Bright, Tiny, Powerful…

A glowing purple bar representing the LED is attached to a green surface by a yellow metal contact.
The fin LED pixel design includes the glowing zinc oxide fin (purple), isolating dielectric material (green), and metal contact (yellow atop green). The microscopic fins, which the research team arranged into comb-like arrays, show an increase in brightness of 100 to 1,000 times over conventional submicron-sized LED designs. 
Credit: B. Nikoobakht, N. Hanacek/NIST

Topics: Light-Emitting Diode, Nanotechnology, Solid-State Physics

A new design for light-emitting diodes (LEDs) developed by a team including scientists at the National Institute of Standards and Technology (NIST) may hold the key to overcoming a long-standing limitation in the light sources’ efficiency. The concept, demonstrated with microscopic LEDs in the lab, achieves a dramatic increase in brightness as well as the ability to create laser light — all characteristics that could make it valuable in a range of large-scale and miniaturized applications.

The team, which also includes scientists from the University of Maryland, Rensselaer Polytechnic Institute and the IBM Thomas J. Watson Research Center, detailed its work in a paper published today in the peer-reviewed journal Science Advances. Their device shows an increase in brightness of 100 to 1,000 times over conventional tiny, submicron-sized LED designs.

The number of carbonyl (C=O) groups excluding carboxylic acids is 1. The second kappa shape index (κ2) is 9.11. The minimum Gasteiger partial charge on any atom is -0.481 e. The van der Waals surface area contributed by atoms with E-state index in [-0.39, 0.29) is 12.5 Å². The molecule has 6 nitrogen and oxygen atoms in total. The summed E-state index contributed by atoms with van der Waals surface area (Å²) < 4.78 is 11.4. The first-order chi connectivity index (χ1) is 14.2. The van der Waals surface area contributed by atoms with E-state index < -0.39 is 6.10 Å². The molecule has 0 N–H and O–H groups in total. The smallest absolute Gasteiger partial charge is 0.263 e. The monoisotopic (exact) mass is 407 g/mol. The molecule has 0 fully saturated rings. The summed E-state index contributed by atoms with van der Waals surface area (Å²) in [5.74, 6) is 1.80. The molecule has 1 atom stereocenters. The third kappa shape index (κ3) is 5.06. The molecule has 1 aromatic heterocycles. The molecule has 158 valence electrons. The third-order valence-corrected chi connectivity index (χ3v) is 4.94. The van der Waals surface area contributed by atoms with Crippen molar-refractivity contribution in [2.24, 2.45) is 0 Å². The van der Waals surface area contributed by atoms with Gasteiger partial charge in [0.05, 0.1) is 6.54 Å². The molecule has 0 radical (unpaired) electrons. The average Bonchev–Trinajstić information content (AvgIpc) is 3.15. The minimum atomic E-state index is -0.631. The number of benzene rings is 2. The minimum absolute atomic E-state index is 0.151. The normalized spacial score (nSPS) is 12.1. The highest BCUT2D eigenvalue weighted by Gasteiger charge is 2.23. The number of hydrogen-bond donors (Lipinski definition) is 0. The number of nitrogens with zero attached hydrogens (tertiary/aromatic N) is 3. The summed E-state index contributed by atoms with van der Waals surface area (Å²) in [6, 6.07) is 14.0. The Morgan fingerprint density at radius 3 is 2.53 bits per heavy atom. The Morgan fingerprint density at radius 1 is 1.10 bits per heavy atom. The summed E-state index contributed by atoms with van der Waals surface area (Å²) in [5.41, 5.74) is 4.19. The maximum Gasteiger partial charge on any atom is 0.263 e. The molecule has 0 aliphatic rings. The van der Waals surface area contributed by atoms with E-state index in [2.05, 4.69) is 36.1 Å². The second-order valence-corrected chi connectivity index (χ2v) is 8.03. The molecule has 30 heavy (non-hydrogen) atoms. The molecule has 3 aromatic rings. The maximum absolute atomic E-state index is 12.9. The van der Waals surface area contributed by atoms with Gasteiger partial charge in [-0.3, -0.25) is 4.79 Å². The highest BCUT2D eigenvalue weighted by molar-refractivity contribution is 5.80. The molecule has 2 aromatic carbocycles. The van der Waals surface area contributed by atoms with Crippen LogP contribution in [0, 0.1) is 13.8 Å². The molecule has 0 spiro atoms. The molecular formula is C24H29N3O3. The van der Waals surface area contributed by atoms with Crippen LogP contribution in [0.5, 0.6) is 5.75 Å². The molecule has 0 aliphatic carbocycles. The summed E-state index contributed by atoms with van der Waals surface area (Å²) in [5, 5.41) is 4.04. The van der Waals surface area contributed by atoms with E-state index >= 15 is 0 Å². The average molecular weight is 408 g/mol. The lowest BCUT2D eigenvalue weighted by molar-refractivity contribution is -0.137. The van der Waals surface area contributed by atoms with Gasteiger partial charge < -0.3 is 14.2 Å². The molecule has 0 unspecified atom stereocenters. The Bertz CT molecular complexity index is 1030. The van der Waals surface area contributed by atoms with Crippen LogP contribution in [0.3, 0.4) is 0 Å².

A Light Bright and Tiny: NIST Scientists Build a Better Nanoscale LED

B. Nikoobakht, R.P. Hansen, Y. Zong, A. Agrawal, M. Shur and J. Tersoff. High-brightness lasing at submicrometer enabled by droop-free fin light-emitting diodes (LEDs). Science Advances. August 14, 2020. DOI: 10.1126/sciadv.aba4346

Published by reginaldgoodwin

Engineering Physics, Bachelors of Science, December 1984 Microelectronics & Photonics, Graduate Certificate, February 2016 Nanoengineering, Masters, December 2019 Nanoengineering, Ph.D., December 2021

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